the processing system being operable to deliver data to the membership of the second social networking group to support presentation of the first group capabilities.
2. The social networking system of claim 1, the processing system alters an association of the first social networking group with the second social networking group in response to an input.
3. The social networking system of claim 1, the processing system being operable to deliver data to the membership of the second social networking group to support presentation of a representative view of the first group capabilities, the representative view enables the membership to access the first group capabilities.
4. The social networking system of claim 3, wherein:
the first social networking group comprises a first plurality of social networking groups;
the first group capabilities comprise capabilities of at least one of the first plurality of social networking groups; and
the representative view includes a view of the first group capabilities independent of a view of the first plurality of social networking groups.
5. The social networking system of claim 3, the processing system being operable to deliver data to the membership of the second social networking group to support presentation of a first representative view of the first group capabilities to at least the first member of the second social networking group and a second representative view of the first group capabilities to at least the second member of the second social networking group, the first representative view is distinct from the second representative view.
6. The social networking system of claim 1, wherein the second social networking group is a guest social networking group, and the first docking process is an ad hoc docking process that includes associating a guest member with the guest social networking group and associating the guest social networking group with the first social networking group.
7. The social networking system of claim 1, comprising:
the processing system operable to establish at least one docking specification, the at least one docking specification includes conditions under which the first social networking group may be associated with the second social networking group;
the processing system being operable to manage access by the membership of the second social networking group to the first group capabilities based one the at least one docking specification; and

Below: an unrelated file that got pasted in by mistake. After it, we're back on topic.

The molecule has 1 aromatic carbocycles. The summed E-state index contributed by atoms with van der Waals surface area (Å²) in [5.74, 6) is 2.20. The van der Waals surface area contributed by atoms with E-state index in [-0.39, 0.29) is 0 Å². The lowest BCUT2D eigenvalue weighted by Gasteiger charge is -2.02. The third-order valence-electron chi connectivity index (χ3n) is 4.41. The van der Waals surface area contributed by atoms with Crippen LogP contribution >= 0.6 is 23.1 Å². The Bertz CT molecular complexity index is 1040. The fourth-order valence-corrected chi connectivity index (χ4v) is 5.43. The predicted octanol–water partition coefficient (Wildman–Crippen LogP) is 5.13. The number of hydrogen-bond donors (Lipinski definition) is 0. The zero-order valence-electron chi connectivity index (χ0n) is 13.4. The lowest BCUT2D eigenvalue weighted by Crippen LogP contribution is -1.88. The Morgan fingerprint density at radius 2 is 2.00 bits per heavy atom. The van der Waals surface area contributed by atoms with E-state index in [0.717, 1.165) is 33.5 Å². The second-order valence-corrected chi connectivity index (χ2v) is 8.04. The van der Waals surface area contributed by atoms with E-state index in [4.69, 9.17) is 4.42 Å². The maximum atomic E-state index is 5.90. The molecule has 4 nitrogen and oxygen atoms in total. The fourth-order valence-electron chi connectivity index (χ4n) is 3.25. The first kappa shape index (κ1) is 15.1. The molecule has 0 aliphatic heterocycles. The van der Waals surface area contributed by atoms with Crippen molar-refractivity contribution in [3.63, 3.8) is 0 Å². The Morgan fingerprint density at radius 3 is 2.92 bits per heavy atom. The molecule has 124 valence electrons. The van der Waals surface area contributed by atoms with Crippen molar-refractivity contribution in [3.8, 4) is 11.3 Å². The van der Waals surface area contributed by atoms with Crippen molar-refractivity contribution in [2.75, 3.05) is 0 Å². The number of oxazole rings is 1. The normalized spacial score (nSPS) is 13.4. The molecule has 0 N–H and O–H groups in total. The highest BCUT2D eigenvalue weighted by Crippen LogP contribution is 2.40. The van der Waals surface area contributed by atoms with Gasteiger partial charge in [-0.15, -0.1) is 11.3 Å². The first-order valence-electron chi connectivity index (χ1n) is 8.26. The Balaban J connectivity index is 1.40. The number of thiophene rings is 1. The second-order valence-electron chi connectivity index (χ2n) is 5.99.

the processing system being operable to alter an association of the member social networking group with the associated social networking group as dictated by the at least one docking specification.
8. The social networking system of claim 7, wherein:
the processing system is operable to associate the second social networking group with a third-party social networking group,
the processing system is operable to manage access by a member of the third-party social networking group to at least one of information included in the second social networking group and the first group capabilities based upon at least one docking specification.
9. A device supporting a user that interacts with a social network, the device comprising:
an interface configured to communicatively couple with a first social networking group providing first group capabilities; and
processing circuitry interoperable with the interface to:
interact with the social network to dock the first social networking group to a second social networking group providing second group capabilities, wherein docking the first social networking group to the second social networking group includes associating the first social networking group with the second social networking group so as to make the second group capabilities available to members of the second social networking group.
10. The device of claim 9, the processing circuitry interoperable with the interface to:
send a group to group docking request, wherein the group to group docking requests includes a request to dock the device to a first social networking group, and
access a capability of the second social networking group.
11. The device of claim 9, the second social networking group includes a plurality of social networking groups, the second group capabilities including a capability of at least one of the plurality of social networking groups.
12. The device of claim 11, the processing circuitry interoperable with the interface to:
display, on a user interface, a representative view of the second social networking group with which the first social networking group is associated, the representative view includes a representation of a capability of the second social networking group independent of capabilities associated with others of the plurality of social networking groups; and